NHL Morning Coffee Headlines – June 14, 2020

by | Jun 14, 2020 | News, NHL | 12 comments

An update on Vladimir Tarasenko, the latest return-to-play news, and more in today’s NHL morning coffee headlines.

THE SCORE: St. Louis Blues scoring star Vladimir Tarasenko is reportedly ready to return to action when the 24-team playoff tournament begins later this summer. In an interview with The Athletic’s Jeremy Rutherford, Blues head coach Craig Berube complimented the 28-year-old winger for his rehab efforts and remaining in shape as he recovered from early-season shoulder surgery.

St. Louis Blues winger Vladimir Tarasenko (Photo via NHL Images).

SPECTOR’S NOTE: Tarasenko is one of the Blues’ corp players and a key reason they won the Stanley Cup last season. Having their top sniper healthy in time for the proposed playoff tournament provides a welcome boost to the Blues’ offense as they attempt to defend their championship. 

NEW YORK POST: Larry Brooks reports the Eastern Conference teams participating in the playoff tournament will play in Las Vegas, which is expected to be named one of the two host cities.

The top-four Eastern clubs (Boston, Tampa Bay, Washington, and Philadelphia) have a bye from the qualifying round and will play a round-robin against each other to determine their final seeding. The qualifying round matchups see the New York Rangers face Carolina, New York Islanders take on Florida, Pittsburg against Montreal, and Toronto versus Columbus.

SPECTOR’S NOTE: The rationale here is to remove any possibility of home-ice advantage. In other words, the Vegas Golden Knights won’t be able to benefit from playing in their home arena during the tournament.

Brooks also reports Games 1 and 2 and Games 3 and 4 of the qualifying round will be played back-to-back with one day off in between. That’s similar to the playoff scheduling format for the first two rounds in 1980-1984 and for the first round throughout the 1980s.

SPECTOR’S NOTE: For hockey fans with no memory of what the 1980s playoff schedule was like, here’s your chance to see if it was as good as older fans claim it was.

It has yet to be determined if non-NHL players signed to NHL contracts for next season will be allowed to participate in the tournament.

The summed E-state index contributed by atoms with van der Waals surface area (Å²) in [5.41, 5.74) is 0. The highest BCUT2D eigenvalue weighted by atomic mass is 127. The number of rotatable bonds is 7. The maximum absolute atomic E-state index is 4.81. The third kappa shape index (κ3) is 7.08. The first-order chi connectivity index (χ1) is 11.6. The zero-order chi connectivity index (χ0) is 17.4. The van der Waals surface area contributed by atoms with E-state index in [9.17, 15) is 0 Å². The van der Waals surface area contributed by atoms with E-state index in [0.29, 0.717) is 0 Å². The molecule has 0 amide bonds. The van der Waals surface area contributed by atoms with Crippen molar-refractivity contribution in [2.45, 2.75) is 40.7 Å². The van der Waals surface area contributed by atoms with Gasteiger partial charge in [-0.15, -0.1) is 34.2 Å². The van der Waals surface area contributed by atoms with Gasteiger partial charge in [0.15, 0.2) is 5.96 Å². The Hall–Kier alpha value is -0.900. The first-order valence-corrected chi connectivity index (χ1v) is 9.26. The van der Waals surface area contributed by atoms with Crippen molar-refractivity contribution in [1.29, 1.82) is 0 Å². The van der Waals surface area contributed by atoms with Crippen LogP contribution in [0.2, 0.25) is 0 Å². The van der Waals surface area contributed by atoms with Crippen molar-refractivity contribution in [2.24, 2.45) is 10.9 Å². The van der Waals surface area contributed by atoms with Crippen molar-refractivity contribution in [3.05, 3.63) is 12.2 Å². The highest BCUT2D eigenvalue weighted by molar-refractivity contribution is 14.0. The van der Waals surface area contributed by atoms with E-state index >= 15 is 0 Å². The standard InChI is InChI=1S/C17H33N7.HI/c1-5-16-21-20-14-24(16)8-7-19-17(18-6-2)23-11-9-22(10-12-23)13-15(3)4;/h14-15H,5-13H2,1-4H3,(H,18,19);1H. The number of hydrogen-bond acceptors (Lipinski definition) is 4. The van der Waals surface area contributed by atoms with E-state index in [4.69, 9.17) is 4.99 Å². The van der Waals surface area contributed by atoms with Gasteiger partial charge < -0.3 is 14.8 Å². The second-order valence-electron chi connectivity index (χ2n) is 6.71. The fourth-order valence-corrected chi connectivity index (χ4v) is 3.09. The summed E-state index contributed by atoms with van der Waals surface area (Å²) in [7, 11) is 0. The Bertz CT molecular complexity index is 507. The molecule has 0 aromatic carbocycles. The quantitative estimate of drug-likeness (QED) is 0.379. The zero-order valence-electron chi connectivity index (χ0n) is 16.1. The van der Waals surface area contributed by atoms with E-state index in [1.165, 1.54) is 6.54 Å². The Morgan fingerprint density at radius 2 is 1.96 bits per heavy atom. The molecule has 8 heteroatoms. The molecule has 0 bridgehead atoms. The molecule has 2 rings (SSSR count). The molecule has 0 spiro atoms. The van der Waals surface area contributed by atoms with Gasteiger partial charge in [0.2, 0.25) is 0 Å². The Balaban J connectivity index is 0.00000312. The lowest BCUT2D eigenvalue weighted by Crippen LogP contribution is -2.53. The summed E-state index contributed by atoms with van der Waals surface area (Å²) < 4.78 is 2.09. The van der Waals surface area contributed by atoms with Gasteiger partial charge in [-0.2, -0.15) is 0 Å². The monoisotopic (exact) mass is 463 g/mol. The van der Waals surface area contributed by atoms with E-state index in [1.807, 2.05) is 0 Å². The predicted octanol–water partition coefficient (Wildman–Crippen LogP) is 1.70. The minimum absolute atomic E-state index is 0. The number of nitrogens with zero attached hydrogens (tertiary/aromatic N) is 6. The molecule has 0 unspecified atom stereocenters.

Brooks also reports the 2020-21 season could start in December or January to play as much of the schedule as possible with fans in the stands. It could be conducted with a conference-only format.

SPORTSNET: Elliotte Friedman reports the league is strongly encouraging players in need of extending their work visas through the post-season to return to Canada or the United States (depending on which of the two countries they play in) by June 21. The league’s usual annual calendar expires on June 30.

SPECTOR’S NOTE: Friedman writes that it could generate some dissatisfaction among the players because it’s not mandatory to report to their NHL cities under the current phase of the return-to-play plan. Nevertheless, this will be necessary if the players on work visas intend to be ready when training camp opens on July 10.

THE SCORE: Chicago mayor Lori Lightfoot told The Athletic she’s hopeful her city will be selected as one of the two hosts for the playoff tournament. She feels Chicago is well-situated to accommodate 12 NHL teams, pointing out the ongoing decline in COVID-19 cases within the state. The league is expected to formally announce the host cities on June 22

ARIZONA SPORTS: A Coyotes staff member tested positive for COVID-19. He is asymptomatic and is self-isolating at home while those who were in close contact with him have been notified. He’s the only member of the team who tested positive during the club’s Phase 2 testing protocol.

SPECTOR’S NOTE: He’s also the second NHL person this past week to test positive for the coronavirus. This is yet another indication of the difficulty the league faces to ensure the health and safety of its players and staff to complete this season. While Las Vegas is reportedly one of the two host cities, these tests could have an effect upon the decision for the second city.



  1. …”The rationale here is to remove any possibility of home-ice advantage. In other words, the Vegas Golden Knights won’t be able to benefit from playing in their home arena during the tournament”… No western conferences, in the playoffs, would be a host city.

  2. Lyle, re your post and comment above about virus testing, I repeat the essence of what I posted late yesterday in the headlines thread.